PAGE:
A few years ago, I had the chance to take a tour of Frank Lloyd Wright's Robie House. The Robie House is located in Chicago on the campus of the University of Chicago and was actually donated to the university in 1963. Design was begun in 1908 and the house was ultimately completed, including interior finishes and furnishings, in 1911. It is considered one of the definitive works of Wright's Prairie style period. It was also one of the last homes he designed in that style.
The house is noted for its exaggerated horizontals - expressed through continuous concrete caps & bases, light-colored mortar joints, and extreme roof overhangs. In this case the cantilevered overhangs are supported by steel beams concealed within the overall roof structure.
In the late '90s, the university moved its operations out of the house and turned over the management of tours, fundraising, & restoration to the Frank Lloyd Wright Preservation Trust. At the time of my tour, an extensive exterior restoration had recently been completed. A companion interior restoration is well underway, if not nearly complete or complete as well, that will return the home to the state it was in when it was initially completed.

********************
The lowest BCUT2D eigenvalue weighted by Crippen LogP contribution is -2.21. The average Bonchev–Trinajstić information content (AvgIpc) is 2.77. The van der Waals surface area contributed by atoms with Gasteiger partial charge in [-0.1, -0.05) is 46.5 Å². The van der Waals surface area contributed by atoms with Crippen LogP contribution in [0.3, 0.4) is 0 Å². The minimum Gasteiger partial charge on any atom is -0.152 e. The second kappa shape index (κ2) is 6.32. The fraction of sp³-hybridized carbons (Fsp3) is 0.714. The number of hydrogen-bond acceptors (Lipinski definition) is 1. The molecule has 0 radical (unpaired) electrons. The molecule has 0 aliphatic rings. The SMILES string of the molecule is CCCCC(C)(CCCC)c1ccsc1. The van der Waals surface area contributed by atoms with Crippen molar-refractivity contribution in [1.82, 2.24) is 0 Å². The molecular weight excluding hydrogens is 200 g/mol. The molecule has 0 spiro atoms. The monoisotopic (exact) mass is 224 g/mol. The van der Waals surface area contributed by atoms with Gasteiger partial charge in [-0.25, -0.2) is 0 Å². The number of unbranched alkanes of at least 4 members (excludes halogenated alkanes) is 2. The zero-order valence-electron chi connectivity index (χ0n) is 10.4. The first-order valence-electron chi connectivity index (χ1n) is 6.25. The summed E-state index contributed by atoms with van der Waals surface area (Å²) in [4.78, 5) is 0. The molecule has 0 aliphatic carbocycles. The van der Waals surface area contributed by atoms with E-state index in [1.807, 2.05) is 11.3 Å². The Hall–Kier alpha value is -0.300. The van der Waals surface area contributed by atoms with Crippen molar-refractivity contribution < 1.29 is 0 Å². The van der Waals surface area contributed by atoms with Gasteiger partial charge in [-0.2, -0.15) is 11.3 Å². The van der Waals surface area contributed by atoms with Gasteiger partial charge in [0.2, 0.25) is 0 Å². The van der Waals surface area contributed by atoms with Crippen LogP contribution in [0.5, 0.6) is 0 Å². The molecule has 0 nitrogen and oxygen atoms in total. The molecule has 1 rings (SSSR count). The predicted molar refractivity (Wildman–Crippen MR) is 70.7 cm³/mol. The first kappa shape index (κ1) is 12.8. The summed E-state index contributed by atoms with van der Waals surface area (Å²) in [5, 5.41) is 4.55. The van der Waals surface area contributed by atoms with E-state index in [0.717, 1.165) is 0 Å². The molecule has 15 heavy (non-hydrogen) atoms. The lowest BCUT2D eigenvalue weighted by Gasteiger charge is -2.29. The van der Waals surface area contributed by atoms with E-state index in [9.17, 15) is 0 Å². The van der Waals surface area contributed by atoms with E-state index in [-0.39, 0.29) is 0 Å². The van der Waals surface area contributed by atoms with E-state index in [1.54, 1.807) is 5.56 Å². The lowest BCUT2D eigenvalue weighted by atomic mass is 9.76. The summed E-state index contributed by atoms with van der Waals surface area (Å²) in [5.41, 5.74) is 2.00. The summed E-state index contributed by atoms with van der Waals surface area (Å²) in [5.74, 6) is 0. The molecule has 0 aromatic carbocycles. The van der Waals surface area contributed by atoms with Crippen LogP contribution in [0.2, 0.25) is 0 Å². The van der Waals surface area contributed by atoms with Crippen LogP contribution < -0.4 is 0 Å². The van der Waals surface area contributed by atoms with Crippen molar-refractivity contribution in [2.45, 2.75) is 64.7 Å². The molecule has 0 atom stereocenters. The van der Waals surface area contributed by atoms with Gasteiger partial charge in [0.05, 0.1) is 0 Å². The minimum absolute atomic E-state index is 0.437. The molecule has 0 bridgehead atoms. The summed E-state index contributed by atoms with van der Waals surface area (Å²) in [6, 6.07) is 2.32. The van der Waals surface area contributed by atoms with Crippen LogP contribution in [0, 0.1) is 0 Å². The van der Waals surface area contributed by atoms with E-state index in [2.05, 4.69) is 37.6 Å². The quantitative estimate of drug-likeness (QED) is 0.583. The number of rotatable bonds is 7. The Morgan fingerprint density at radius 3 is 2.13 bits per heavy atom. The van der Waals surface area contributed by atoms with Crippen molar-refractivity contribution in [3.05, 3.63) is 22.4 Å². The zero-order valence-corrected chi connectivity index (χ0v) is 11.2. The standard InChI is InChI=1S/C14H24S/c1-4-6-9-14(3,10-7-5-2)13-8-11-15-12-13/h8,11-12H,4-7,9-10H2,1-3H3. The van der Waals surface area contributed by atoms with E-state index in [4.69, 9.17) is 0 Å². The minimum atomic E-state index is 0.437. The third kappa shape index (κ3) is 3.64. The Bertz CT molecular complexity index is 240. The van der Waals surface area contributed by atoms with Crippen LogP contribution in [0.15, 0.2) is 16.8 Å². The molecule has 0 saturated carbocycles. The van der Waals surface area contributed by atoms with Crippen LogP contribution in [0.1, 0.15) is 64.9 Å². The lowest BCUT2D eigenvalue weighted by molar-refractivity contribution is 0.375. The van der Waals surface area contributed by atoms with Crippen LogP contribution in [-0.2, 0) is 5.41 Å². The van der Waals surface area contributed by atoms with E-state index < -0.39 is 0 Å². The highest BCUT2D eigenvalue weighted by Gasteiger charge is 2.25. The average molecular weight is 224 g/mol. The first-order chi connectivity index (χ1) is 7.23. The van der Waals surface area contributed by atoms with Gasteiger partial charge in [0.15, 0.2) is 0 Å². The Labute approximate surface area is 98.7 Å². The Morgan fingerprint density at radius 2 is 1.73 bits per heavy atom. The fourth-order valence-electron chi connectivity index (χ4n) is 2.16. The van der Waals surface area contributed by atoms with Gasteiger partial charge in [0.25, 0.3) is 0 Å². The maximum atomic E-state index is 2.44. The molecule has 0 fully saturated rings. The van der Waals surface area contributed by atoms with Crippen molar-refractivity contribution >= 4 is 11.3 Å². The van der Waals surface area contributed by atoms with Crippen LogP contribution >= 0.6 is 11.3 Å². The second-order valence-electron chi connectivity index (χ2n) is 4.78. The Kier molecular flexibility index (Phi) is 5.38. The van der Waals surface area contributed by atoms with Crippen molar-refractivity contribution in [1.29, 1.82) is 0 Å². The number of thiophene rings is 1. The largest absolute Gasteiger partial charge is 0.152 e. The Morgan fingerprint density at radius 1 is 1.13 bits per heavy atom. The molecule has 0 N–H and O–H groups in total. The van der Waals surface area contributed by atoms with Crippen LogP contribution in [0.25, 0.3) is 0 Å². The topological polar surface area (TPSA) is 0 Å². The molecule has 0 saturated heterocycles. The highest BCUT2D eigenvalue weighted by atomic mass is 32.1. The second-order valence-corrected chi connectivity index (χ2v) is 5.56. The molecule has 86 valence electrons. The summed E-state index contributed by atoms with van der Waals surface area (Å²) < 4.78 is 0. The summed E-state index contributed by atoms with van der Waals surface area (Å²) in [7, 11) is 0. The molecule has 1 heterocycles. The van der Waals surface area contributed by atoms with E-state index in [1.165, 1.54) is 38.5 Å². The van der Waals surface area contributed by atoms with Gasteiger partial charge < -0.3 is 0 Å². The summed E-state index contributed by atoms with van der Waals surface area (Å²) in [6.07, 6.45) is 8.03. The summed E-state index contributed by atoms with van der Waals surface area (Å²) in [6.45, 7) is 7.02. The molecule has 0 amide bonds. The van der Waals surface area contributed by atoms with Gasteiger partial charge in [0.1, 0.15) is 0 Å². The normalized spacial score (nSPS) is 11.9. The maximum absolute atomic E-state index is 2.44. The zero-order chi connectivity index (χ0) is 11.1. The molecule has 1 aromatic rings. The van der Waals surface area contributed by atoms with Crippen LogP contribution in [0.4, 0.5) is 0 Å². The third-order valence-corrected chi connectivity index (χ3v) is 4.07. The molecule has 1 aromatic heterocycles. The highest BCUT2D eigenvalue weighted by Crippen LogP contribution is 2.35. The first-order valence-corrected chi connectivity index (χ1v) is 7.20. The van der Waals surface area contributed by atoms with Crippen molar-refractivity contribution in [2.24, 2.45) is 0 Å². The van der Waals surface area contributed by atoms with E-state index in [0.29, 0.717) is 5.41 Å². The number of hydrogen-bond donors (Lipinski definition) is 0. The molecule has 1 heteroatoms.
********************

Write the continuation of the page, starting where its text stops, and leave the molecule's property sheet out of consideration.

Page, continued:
The tour I went on was the standard guided tour of the first two levels of the home and interior photography was not permitted. I have collected a number of photos, both interior & exterior / new & historic, which you can view on my Pinterest page. The Preservation Trust also runs a Private Spaces Tour which gets you access to rooms not seen on the regular tour - including the third floor bedrooms. It appears that personal photography is even allowed on that tour. In addition to this, the Trust has a number of other tours, workshops, and events which can allow you to experience this unique home.
Despite its status as one of Frank Lloyd Wright's most iconic designs, I have found relatively few books about it. To date, I have only found three concise (thin) softcover titles.
I also found these two activities which allow children to explore the house in three dimensions.
Of course, the Frank Lloyd Wright marketing machine can't simply let it go at that - not when the designs can be applied to a variety of products! Here are a few...